Hey there, forex buddies! If you’re looking for a likely catalyst for the Loonie once the smoke from the BOC’s monetary policy decision clears, then your best bet is Canada’s jobs report that’s slated for release this Friday (March 11, 1:30 pm GMT).
Oh, for the forex newbies out there, Canada’s monthly jobs report presents a comprehensive view on the current state of Canada’s labor market. And a healthy labor market generally translates to stronger consumer spending, and thus, a more robust economy.
In addition, the details of the jobs report show hiring (and firing) trends that can help both policy makers and forex traders alike in determining if Canada is indeed shifting away from the resources sector, as well as providing clues as to whether or not oil-dependent provinces like Alberta are beginning to see signs of recovery.
What happened last time?
- Jobless rate: ticked higher to 7.2% vs. steady at 7.1% expected
- Net employment change: -5.7K vs. +5.2K expected, +22.8K previous
- Labor force participation rate: steady at 65.9%
The jobs report for January was a disaster. Okay, I’m exaggerating a bit, but it was pretty bad because forex traders were expecting a net increase of 5.2K jobs but got a loss of 5.7K jobs instead. And the unexpected loss in jobs was enough to push the jobless rate higher from 7.1% to 7.2%, which is the highest since December 2013.
On a slightly more upbeat note, the labor force participation rate held steady at 65.9%. Also, the details of the jobs report showed that the net loss in jobs was due to a loss of 11.3K part-time jobs, but this was partially offset by a net gain of 5.6K full-time jobs. In addition, the service sector was still pretty robust, adding 19.7K jobs in February (+23.1K previous).
On a more downbeat note, the shedding of jobs in the construction (-5.4K vs. -2.8K previous) and agricultural (-13.7K vs. -7.9K previous) sectors accelerated while manufacturing lost 11.0K jobs after contributing 6.1K jobs previously.
Moreover, oil-rich Alberta reported a loss of 10.0K jobs, which pushed the jobless rate for that province to 7.4%, which is the highest reading since February 1996 and implies continued slowdown in that province that will likely drag down the broader Canadian economy. After all, Alberta “has been the fastest-growing province” that helped to propel Canada’s economy forward… before the Great Oil Slumps of 2014 and 2015, that is.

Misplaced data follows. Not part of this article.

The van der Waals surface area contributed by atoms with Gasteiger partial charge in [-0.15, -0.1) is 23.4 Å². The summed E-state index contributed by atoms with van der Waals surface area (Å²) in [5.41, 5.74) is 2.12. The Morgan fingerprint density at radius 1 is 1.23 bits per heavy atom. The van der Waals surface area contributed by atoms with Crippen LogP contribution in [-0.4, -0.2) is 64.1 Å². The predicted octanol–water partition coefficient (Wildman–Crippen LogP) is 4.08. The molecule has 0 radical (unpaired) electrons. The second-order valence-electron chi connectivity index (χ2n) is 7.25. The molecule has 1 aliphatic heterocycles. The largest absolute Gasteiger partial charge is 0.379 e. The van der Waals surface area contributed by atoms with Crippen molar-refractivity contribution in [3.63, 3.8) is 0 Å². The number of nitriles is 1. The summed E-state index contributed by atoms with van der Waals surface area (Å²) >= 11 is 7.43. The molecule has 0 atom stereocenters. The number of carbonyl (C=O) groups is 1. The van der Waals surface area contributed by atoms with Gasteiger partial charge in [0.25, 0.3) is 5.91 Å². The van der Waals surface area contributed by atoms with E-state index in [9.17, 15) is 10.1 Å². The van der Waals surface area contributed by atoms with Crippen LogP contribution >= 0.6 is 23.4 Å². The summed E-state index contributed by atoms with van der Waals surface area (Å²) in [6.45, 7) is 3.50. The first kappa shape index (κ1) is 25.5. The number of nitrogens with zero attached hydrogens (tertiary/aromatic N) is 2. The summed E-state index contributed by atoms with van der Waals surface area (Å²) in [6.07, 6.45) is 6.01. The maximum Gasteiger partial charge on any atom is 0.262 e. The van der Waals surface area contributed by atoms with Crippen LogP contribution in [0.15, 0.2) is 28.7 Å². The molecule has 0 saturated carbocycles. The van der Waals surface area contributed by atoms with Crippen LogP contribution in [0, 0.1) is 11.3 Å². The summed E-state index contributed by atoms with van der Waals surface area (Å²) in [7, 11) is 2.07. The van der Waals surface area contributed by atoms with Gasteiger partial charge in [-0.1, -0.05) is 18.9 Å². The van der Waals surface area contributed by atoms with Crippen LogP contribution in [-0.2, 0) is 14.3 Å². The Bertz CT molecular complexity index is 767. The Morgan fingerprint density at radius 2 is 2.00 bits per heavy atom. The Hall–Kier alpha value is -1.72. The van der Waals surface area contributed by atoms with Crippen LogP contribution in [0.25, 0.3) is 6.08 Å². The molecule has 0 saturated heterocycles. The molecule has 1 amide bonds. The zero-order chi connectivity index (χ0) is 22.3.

Forex traders were clearly very disappointed with both the headline readings and the details of the report, which is why they sold the Loonie pretty hard across the board. It also helped that oil was on the back foot at the time.
What is expected this time?
- Jobless rate: remain unchanged at 7.2% expected
- Net employment change: +10.0K expected vs. -5.7K previous
For the upcoming report, the general consensus among forex traders is that Canada’s economy will add 10.0K jobs while the jobless rate is expected to remain steadfast at 7.2%.
Looking at some of the available leading indicators, the Markit/RBC manufacturing PMI report for the February period printed an uptick from 49.3 to 49.4, which means that the manufacturing sector is still contracting albeit at a slightly slower pace. Regarding job creation, commentary from the report noted that “Payroll numbers dropped again in February and the rate of job shedding accelerated slightly from that recorded at the start of 2016.” The report also noted that there was “sustained job shedding” in Alberta, British Columbia, and Quebec, but these losses were partially offset by higher employment mainly in Ontario.
Moving on, the more comprehensive Ivey PMI reported a drastic drop from 66.0 to 53.4 in February, with the employment index posting a drop from 55.1 to 50.3, which is just above the 50.0 neutral level and means that job creation stagnated a bit. Unfortunately, there’s no breakdown for specific sectors.
Finally, the number of housing starts in February was 198,880 units, which is a bit lower than the 199,107 units reported in January. The lower number of housing starts may translate to lower job gains for the construction industry.
In summary, the manufacturing sector is expected to subtract from job gains again and the same can probably be said for the construction industry. The Ivey PMI also reported that job creation eased in February, but it still remains to be seen if the expected job loss from the construction and manufacturing sectors will be offset by the historically robust and labor intensive service sector. Overall, the leading indicators seem to be more skewed towards a possible downside surprise.